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What Can Go Wrong? Anything!

What can go wrong with an EDI? Implementation? Anything can. From simple unpreparedness to resistant employees/management. The first thing one needs for a successful EDI implementation is management buy-in. A supportive management team/champion who has the authority to allocate the proper resources can make or break a project.

 Employees who think that implementing EDI will put their jobs on the line can sabotage an implementation. Another possibility is that too broad of a project scope can cause a failure... "we're going to implement EDI company-wide," although an admirable goal, is too broad for a single project, especially a start-up. Instead, go for the low-hanging fruit, most likely Purchasing or maybe Shipping/Receiving. If you're a customer, look at who your biggest supplier are and contact them as your primary targets for EDI transactions.

A lack of understanding of the EDI standards can also be a hindrance... failure to adhere to established standards can cause problems later when upgrading... an experienced contractor/consultant can help, as can an introductory EDI course. I happen to provide these services.

Shortsightedness and lack of budget can also be a detriment. Carefully consider your future IT plans when selecting an EDI tool. There are EDI translators for UNIX, Windows, mid-range (AS/400) and mainframe environments. Prices range from free (open-source) to in excess of $50K... each with varying degrees of support and various add-ons/integrated tools.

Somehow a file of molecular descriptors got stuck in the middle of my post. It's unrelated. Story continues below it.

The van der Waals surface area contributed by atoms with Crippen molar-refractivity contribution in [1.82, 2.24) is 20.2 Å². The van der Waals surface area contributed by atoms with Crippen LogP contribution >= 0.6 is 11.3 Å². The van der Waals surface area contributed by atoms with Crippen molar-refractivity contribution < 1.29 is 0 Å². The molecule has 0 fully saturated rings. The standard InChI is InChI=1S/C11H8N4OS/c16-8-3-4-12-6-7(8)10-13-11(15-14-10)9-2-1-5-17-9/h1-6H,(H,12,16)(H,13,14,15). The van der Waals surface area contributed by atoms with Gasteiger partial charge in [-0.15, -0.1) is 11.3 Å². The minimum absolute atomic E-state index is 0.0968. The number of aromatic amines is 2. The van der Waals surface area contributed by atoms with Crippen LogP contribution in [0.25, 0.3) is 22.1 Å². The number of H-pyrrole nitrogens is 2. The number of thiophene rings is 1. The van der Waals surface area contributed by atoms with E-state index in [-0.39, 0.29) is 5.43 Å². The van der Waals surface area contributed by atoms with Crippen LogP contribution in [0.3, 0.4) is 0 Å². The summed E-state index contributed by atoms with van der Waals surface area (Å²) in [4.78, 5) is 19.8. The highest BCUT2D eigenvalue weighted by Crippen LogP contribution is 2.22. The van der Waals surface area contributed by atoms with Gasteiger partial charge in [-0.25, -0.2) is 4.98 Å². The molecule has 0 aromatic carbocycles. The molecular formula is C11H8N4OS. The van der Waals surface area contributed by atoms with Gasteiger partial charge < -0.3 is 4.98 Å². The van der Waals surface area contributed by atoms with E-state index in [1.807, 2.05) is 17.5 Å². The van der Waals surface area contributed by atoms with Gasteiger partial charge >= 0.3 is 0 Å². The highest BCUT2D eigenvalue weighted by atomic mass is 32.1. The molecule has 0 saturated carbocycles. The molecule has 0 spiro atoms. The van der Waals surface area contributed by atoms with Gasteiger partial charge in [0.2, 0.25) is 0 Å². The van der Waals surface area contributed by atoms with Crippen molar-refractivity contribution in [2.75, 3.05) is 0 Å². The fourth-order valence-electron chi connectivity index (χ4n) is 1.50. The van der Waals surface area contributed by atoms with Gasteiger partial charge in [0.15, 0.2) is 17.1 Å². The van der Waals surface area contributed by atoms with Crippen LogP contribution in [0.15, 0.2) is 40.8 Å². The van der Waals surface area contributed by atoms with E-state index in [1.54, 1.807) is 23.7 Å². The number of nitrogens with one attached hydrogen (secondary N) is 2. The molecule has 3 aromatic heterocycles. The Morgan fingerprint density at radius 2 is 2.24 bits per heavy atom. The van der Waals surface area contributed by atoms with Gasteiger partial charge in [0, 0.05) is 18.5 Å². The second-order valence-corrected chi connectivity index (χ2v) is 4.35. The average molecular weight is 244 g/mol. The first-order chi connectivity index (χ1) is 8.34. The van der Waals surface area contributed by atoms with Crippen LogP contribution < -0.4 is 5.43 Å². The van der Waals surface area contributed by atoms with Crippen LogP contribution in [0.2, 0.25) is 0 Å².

Another key to a successful EDI implementation is documentation. Documentation from trading partners who already do EDI with other companies is important in helping you make your system work interactively with your partners. Documentation that you provide to your partners is important to help your partners provide your data in a format that you can process cleanly into your own system... just make sure the documentation makes sense to your partners. In my experience, there are two primary tools designed for producing EDI documentation: EDIfECS SpecBuilder and Foresight EDISIM (now from TIBCO). I have used both and both are well-designed and intuitive. I have also used Microsoft Word and Corel WordPerfect, although with less personal satisfaction in the result. I've also used text editors to create SEF formatted files, along with a free tool from EDIdEv called SEFReader to generate documentation that I actually did find pleasing. There's a learning curve associated with creating SEF files but in my opinion, it's well worth the investment in the time. It's also my contention that documentation should be easily accessible to both current and future/prospective trading partners, including both how to get the documentation and the format the documentation is presented in. Your EDI documentation should be easily accessible from your web site and should be in (preferably) PDF format.

Although your initial goal of the top 20% of your suppliers can be your first target, you never know who your competitors' top 20% might be... it might be that your competitors' suppliers may be ready to implement EDI and help your project go "over-the-top."

Many things CAN go wrong with an EDI implementation; however, preparation and a little research can go a long way in preventing most, if not all, of them.

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